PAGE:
New bill aims to loosen restrictions on developing Wisconsin-managed wetlands

Wetlands and wild lands are jewels that provide humans with a quality lifetime. (Photo by Tim Eisele)

Two proposed wetland bills introduced into the Legislature in late 2017 highlight the inherent “problems” faced by land developers, and all citizens.

Development, as in concrete roads, tall buildings and acres of houses, is often considered to be progress. But often overlooked are the costs of natural resources.

Developers and real estate promoters told their wetland stories, at December public hearings, of how they can’t build where wetlands exist.  They then move down the block and build in cornfields and oak woodlands.

People who speak for natural resources (since smallmouth bass, frogs, great blue herons and ducklings can’t talk) emphasize that wetlands are valuable for clean water, preventing floods, and providing homes to numerous wild species.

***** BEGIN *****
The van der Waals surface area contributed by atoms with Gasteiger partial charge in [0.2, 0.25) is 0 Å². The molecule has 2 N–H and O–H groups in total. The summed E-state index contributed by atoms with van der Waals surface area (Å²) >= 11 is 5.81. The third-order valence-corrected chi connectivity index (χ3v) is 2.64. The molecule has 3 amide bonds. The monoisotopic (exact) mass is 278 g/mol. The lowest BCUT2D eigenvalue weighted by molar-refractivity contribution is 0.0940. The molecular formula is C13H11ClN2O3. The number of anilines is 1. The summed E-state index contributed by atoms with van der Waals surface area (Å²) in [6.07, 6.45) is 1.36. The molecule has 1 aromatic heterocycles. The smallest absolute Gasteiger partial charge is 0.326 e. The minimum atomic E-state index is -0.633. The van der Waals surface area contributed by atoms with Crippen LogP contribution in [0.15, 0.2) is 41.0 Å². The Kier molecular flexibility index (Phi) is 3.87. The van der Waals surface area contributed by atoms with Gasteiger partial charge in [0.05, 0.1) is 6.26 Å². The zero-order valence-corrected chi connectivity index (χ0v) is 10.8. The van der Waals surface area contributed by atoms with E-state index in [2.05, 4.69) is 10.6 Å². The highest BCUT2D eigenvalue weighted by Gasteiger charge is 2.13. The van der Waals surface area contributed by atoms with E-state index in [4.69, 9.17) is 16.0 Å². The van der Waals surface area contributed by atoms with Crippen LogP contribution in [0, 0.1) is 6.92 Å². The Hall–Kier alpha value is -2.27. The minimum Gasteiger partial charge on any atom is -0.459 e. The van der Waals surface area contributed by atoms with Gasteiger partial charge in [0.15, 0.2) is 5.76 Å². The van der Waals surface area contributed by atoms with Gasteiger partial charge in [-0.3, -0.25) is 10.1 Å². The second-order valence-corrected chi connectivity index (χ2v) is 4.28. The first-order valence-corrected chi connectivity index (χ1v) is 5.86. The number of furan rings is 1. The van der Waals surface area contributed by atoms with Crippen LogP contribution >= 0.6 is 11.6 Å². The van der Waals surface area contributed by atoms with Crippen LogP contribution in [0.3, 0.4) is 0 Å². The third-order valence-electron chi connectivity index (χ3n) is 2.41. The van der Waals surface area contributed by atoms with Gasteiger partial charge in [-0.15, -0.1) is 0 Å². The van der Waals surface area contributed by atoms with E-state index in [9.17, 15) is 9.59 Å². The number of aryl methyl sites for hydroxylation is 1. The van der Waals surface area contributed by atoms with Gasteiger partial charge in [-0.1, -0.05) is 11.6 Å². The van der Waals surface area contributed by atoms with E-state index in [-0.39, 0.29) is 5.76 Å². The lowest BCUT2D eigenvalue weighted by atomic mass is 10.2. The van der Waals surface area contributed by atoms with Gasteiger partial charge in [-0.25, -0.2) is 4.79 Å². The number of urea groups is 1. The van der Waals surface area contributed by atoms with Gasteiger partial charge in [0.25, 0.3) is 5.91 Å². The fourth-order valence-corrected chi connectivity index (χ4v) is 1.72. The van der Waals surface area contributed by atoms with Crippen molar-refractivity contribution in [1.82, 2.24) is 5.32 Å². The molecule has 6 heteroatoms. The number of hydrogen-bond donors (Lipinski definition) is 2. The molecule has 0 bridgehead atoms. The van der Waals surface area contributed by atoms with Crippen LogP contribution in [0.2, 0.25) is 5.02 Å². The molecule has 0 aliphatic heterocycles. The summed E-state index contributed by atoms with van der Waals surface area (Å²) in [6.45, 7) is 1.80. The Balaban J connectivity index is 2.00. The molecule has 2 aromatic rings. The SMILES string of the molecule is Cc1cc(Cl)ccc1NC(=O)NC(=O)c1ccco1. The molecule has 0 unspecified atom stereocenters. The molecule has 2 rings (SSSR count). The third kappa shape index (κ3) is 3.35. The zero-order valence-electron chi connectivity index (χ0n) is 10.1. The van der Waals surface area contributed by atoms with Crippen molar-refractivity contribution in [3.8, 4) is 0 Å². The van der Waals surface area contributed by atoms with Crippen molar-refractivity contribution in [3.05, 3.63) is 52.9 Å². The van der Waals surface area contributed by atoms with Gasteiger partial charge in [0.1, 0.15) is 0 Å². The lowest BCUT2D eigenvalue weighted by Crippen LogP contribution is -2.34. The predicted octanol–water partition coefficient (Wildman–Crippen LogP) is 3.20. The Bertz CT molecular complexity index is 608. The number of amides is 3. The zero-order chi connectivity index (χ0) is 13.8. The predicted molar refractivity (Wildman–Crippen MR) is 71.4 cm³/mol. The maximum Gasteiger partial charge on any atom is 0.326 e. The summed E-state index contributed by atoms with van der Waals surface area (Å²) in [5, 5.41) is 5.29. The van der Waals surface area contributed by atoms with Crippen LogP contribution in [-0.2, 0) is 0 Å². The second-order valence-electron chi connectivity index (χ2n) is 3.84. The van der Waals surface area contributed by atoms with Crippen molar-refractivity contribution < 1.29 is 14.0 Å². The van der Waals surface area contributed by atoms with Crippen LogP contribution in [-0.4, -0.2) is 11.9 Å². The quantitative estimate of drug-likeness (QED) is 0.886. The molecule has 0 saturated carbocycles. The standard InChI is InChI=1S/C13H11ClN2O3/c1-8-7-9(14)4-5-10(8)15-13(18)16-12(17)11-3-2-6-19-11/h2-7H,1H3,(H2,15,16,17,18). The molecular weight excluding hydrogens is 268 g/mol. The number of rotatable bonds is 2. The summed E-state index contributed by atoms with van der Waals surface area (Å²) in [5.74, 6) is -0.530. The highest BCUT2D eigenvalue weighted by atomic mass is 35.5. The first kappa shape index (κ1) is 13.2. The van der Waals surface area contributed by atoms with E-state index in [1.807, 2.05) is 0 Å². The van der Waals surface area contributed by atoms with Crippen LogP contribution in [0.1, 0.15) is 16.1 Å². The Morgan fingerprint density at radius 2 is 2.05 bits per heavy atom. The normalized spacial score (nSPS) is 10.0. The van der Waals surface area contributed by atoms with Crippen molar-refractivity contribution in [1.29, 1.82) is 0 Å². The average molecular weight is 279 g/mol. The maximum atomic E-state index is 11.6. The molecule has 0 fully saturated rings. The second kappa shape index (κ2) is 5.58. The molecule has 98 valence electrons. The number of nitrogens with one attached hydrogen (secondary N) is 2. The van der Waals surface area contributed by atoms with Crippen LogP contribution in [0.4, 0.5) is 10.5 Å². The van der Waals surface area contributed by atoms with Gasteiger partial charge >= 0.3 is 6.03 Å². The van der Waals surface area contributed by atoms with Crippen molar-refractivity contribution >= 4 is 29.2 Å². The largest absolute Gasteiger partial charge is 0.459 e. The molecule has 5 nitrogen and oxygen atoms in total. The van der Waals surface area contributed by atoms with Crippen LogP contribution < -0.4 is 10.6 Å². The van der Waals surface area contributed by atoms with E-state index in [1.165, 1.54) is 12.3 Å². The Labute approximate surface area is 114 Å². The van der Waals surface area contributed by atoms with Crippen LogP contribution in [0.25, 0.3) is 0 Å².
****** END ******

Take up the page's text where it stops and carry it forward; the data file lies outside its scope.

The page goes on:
There also is a quality-of-life benefit in having open natural areas, and agricultural fields without buildings.

Conservation is supposed to involve the wise use of natural resources, and Aldo Leopold’s Land Ethic espoused that we are all part of the natural system. Throwing out one small integral part could put the entire “environmental machine” in jeopardy.

Conflicting sentiment about land use is not new. William Burke, in his book The Upper Mississippi Valley, nails it:  “Euro Americans saw nature and anything associated with it … as being in the way of business, settlement and progress.”

At what point is enough development, enough?

Can humans really exist without wetlands, open fields, and wooded lands?

Is our only “happiness” measured in dollars and cents?

At some point we have to take a stand and realize that human populations need natural and undeveloped lands for a quality existence.

The famous editorial cartoonist, Jay “Ding” Darling, said it best:  “As land goes, so goes man.”

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